6.6. The Machine CycleΒΆ

When software is installed onto a modern day personal computer (by downloading it from the Internet or installing off a disk), code comprising the program and any associated files is stored on the hard drive. This code comprises of a series of instructions for performing designated tasks, and data associated with these instructions. The code remains there until the user chooses to execute the program in question, on which point sections of the code are loaded into the computers memory.


In this tutorial, we are focusing on the step 4 in the diagram above - the process of getting instructions from main memory to the CPU and executing them. This process consists of three stages: fetching the instruction, decoding the instruction, and executing the instruction - these three steps are known as the machine cycle. A processor spends all of its time in this cycle, after executing an instruction it simply fetches the next instruction and gets to work on it.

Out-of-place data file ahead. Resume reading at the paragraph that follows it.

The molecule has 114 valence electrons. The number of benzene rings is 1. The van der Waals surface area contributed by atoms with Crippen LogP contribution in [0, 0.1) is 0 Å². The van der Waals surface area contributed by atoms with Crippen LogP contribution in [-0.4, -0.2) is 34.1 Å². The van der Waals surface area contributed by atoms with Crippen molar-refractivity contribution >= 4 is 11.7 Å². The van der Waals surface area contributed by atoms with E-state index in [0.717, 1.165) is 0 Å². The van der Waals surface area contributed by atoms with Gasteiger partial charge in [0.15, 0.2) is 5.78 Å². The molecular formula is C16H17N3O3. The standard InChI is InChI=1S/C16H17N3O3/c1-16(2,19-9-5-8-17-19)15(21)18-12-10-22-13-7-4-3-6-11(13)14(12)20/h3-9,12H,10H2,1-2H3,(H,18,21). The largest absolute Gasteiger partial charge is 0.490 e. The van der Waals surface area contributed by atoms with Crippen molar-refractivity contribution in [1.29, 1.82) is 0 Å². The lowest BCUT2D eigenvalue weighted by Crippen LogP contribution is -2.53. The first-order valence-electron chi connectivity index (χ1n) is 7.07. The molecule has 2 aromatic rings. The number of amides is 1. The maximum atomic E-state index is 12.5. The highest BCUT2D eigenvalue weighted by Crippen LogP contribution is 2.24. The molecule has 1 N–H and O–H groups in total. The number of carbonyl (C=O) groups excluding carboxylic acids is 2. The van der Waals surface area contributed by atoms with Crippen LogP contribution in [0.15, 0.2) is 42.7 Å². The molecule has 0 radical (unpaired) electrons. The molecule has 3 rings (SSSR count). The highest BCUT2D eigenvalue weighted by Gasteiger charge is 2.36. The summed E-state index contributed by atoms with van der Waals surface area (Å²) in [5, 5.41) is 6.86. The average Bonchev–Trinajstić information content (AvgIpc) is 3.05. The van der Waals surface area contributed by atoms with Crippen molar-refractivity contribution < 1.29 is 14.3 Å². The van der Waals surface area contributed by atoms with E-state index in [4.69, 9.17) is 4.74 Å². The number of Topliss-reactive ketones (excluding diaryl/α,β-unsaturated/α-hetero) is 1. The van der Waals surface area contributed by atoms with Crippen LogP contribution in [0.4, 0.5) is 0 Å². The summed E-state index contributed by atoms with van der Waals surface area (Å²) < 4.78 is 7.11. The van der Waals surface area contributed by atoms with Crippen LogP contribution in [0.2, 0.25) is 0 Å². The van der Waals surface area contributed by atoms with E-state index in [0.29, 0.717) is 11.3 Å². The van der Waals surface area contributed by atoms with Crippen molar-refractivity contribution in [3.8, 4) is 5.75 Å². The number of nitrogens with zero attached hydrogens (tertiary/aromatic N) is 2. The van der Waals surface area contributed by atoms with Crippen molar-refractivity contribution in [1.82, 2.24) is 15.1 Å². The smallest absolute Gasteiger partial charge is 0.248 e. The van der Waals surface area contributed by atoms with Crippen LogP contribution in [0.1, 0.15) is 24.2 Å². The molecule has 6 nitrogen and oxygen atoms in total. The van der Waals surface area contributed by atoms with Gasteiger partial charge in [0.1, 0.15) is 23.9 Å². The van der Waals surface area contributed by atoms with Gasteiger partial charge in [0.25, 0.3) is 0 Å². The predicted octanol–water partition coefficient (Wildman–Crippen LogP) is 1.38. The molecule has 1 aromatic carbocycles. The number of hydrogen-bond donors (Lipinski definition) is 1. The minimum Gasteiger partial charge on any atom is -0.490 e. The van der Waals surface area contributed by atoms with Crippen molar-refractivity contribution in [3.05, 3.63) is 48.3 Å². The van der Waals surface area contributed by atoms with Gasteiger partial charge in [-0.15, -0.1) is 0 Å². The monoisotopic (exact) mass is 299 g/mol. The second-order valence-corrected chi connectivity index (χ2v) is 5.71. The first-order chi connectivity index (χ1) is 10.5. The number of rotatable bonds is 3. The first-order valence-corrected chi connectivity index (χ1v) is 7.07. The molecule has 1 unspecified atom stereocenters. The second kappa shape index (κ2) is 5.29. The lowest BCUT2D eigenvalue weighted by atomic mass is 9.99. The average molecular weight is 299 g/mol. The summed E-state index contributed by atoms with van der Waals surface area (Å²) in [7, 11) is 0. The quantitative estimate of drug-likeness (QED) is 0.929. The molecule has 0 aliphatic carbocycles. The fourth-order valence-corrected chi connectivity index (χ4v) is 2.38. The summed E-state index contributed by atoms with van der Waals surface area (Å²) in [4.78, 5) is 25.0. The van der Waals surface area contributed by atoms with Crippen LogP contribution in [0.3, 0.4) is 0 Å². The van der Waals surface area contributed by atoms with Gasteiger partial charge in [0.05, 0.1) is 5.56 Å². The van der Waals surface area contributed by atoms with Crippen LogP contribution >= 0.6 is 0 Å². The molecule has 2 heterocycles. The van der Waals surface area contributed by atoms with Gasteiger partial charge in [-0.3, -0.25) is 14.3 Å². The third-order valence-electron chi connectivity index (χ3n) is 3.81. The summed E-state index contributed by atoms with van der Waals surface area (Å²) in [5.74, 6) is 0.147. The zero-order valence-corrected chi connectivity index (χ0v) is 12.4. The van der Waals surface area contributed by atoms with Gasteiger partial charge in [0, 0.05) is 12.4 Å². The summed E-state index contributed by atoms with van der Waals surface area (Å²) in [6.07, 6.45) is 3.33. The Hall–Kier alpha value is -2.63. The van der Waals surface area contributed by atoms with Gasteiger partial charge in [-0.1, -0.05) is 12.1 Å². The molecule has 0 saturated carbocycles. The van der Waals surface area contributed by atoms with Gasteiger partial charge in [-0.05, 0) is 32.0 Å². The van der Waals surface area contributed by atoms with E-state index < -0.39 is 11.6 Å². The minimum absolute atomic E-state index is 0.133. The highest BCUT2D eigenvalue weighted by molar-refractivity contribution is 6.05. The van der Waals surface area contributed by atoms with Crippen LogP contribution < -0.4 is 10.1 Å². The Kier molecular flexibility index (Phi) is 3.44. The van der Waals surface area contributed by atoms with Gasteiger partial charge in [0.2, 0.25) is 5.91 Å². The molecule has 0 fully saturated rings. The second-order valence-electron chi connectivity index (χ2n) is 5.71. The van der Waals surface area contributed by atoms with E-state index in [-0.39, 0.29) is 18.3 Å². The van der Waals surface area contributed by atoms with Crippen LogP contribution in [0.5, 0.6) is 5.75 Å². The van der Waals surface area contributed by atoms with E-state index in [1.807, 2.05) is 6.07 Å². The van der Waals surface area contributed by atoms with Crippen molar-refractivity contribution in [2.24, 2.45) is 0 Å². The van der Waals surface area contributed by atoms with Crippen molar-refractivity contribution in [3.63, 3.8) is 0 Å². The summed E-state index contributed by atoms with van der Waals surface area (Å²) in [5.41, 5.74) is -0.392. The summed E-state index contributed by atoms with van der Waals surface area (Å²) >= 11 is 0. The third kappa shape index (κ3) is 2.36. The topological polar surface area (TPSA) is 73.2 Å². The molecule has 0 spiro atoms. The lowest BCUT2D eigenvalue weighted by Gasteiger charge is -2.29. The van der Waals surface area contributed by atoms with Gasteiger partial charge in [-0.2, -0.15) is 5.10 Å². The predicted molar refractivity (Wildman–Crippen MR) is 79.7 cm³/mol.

Instruction Cycle

The animation below demonstrates a simple program running on computer. This imaginary computer shown uses special registers to hold memory address (MAR) and data that just came in from memory (MBR). It also uses registers called AL and BL to hold values temporarily. Don’t worry about the details of those other registers, focus on the fetch/decode/execute cycle and how the PC and IR are used.

Instruction Cycle
Press the green play button to start the animation.
Materials on this page adapted with permission from:
Microprocessor Tutorial by Matthew Eastaugh